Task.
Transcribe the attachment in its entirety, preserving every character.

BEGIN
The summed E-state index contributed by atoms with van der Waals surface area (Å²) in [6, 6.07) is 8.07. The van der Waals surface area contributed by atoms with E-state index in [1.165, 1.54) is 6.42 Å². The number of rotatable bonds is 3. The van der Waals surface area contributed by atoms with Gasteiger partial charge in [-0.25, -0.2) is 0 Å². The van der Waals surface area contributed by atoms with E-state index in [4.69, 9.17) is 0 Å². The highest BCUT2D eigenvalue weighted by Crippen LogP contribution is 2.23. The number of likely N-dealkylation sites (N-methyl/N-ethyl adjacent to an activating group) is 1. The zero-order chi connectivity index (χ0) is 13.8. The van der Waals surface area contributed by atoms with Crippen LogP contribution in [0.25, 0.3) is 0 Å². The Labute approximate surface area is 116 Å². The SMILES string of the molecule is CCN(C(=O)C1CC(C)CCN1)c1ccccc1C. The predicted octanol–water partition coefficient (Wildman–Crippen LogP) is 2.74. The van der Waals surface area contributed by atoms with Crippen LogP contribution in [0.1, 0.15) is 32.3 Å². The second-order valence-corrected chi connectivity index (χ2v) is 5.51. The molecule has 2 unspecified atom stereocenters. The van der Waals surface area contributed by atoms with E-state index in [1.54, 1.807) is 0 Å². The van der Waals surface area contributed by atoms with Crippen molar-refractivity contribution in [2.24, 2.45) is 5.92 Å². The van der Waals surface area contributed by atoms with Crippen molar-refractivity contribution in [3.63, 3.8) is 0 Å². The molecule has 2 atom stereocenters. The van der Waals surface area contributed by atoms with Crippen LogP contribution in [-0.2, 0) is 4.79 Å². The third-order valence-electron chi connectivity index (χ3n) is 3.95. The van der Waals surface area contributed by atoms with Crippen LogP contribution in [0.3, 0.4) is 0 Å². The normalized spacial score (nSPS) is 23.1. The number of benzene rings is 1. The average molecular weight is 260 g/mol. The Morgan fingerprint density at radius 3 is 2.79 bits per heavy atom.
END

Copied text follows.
The summed E-state index contributed by atoms with van der Waals surface area (Å²) in [6, 6.07) is 8.07. The van der Waals surface area contributed by atoms with E-state index in [1.165, 1.54) is 6.42 Å². The number of rotatable bonds is 3. The van der Waals surface area contributed by atoms with Gasteiger partial charge in [-0.25, -0.2) is 0 Å². The van der Waals surface area contributed by atoms with E-state index in [4.69, 9.17) is 0 Å². The highest BCUT2D eigenvalue weighted by Crippen LogP contribution is 2.23. The number of likely N-dealkylation sites (N-methyl/N-ethyl adjacent to an activating group) is 1. The zero-order chi connectivity index (χ0) is 13.8. The van der Waals surface area contributed by atoms with Crippen LogP contribution in [0.25, 0.3) is 0 Å². The Labute approximate surface area is 116 Å². The SMILES string of the molecule is CCN(C(=O)C1CC(C)CCN1)c1ccccc1C. The predicted octanol–water partition coefficient (Wildman–Crippen LogP) is 2.74. The van der Waals surface area contributed by atoms with Crippen LogP contribution in [0.1, 0.15) is 32.3 Å². The second-order valence-corrected chi connectivity index (χ2v) is 5.51. The molecule has 2 unspecified atom stereocenters. The van der Waals surface area contributed by atoms with E-state index in [1.54, 1.807) is 0 Å². The van der Waals surface area contributed by atoms with Crippen molar-refractivity contribution in [2.24, 2.45) is 5.92 Å². The van der Waals surface area contributed by atoms with Crippen molar-refractivity contribution in [3.63, 3.8) is 0 Å². The molecule has 2 atom stereocenters. The van der Waals surface area contributed by atoms with Crippen LogP contribution in [-0.2, 0) is 4.79 Å². The third-order valence-electron chi connectivity index (χ3n) is 3.95. The van der Waals surface area contributed by atoms with Crippen LogP contribution in [0.3, 0.4) is 0 Å². The normalized spacial score (nSPS) is 23.1. The number of benzene rings is 1. The average molecular weight is 260 g/mol. The Morgan fingerprint density at radius 3 is 2.79 bits per heavy atom.